5 Best Back Stretches for Stiffness & Pain (Feel the Relief)

Christiana Mikesch, CPT
Published by Christiana Mikesch, CPT | Senior Coach
Last updated: January 8, 2024
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Whether you’re dealing with a sore back from long hours at a desk or post-intensive back exercises, back stretches are often overlooked but incredibly effective for relieving soreness and stiffness.

To help our readers and clients better understand how and when to do a back stretch, we got a physical therapist to help out with putting together this information.

We’ll cover everything from the basic child’s pose to the more advanced supine twist to give you plenty of options.

Quick Summary

  • Some effective ways to stretch the back muscles include the cat-cow stretch, child's pose, spine twist, hip flexor stretch, and glute bridge.
  • Stretching can be one of the easiest ways to deal with low back pain, especially after a tough training session.
  • Research indicates that back exercise therapy may modestly alleviate chronic lower back pain, with improvements ranging from 4 to 15 percent in short-term and long-term outcomes.
  • In my opinion, doing simple back stretches regularly and taking a high-quality post-workout supplement can help prevent muscle soreness.

5 Back Stretches To Start Doing Right Now 

A woman doing the child's pose back stretch

Here are five back stretches that we've found effective for back pain relief:

1. Child’s Pose

According to the Mayo Clinic, the Child's Pose is beneficial for stretching your back and the muscles around your hips [1].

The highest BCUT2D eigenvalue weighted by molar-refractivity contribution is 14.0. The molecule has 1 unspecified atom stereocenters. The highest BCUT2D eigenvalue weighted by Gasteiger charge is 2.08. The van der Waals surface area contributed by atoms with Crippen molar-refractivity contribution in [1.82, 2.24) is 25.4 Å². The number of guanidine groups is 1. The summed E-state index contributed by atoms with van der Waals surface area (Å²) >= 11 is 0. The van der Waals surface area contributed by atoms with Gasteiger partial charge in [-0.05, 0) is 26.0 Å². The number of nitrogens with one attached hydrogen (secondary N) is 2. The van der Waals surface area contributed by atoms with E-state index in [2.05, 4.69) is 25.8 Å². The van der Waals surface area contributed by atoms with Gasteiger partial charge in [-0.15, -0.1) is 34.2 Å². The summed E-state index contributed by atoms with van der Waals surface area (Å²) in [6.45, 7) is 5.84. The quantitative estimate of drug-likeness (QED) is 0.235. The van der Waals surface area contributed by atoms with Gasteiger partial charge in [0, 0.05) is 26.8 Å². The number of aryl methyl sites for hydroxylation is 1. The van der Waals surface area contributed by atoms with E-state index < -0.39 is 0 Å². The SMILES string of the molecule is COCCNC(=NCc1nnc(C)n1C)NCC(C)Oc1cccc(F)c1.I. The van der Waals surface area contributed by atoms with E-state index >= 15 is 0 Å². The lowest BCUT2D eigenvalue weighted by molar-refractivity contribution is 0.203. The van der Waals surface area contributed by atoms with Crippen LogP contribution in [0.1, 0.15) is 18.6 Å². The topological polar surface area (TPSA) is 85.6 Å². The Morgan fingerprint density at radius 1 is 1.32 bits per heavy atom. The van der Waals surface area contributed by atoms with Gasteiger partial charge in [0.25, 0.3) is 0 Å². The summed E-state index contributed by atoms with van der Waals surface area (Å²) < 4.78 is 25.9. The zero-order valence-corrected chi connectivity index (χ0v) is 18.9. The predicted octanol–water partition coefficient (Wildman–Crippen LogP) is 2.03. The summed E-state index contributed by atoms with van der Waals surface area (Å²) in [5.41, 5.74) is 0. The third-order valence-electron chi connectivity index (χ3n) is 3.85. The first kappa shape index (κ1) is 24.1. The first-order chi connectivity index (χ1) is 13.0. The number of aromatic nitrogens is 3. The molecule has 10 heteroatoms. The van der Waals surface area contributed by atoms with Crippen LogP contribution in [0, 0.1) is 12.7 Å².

Here's how to do it:

  1. Start on all fours with knees under hips and hands under shoulders.
  2. Lower your buttocks onto your ankles, reaching forward to intensify the upper back stretch.
  3. Move your right arm to the right, bringing the left hand along.
  4. Hold for 15 seconds, then repeat on the other side.

2. Spine Twist

A woman doing a spine twist on a yoga mat

Known as the supine twist, this pose can help stimulate digestion, promote balance, and relax the chest, shoulders, and upper back muscles.

Here's how to do it:

  1. Lie on your back with legs stretched out.
  2. Bend your left knee and bring it beside the other leg.
  3. Keep shoulders on the mat, turning your head to the left arm and shoulder for a stretch in the lower back and abdominal muscles.

3. Cat-Cow Stretch

This cat-cow stretch is another easy yoga movement ideal for lower back pain.

Here's how to do it:

  1. Start on all fours with a neutral spine.
  2. Tilt your head forward, lowering it as you lift and round your spine.
  3. Hold for ten seconds, then return to the starting position.
  4. Lift your head, looking at the ceiling, and arch your back.

Over the years, I've noticed that this stretch can be really helpful in easing neck pain, especially when working with my clients.

4. Glute Bridge

A woman doing a glute bridge

The Glute Bridge is a great post-workout cool-down that requires no equipment. It can enhance glute strength, core stability, and lower back health.

Here's how to do it:

  1. Start by lying on your back with feet shoulder-width apart.
  2. Bend your knees and place your feet flat on the floor.
  3. Push your hips up, feeling the stretch in your lower back.
  4. Lower after about 15 seconds, keeping your knees bent.
  5. Repeat this several times.

5. Hip Flexor Stretch

Also known as the knee-to-chest stretch, this exercise is also great for relieving pressure and tightness in the hips.

Here's how to do it:

  1. Lie on your back with knees bent and feet flat on the floor.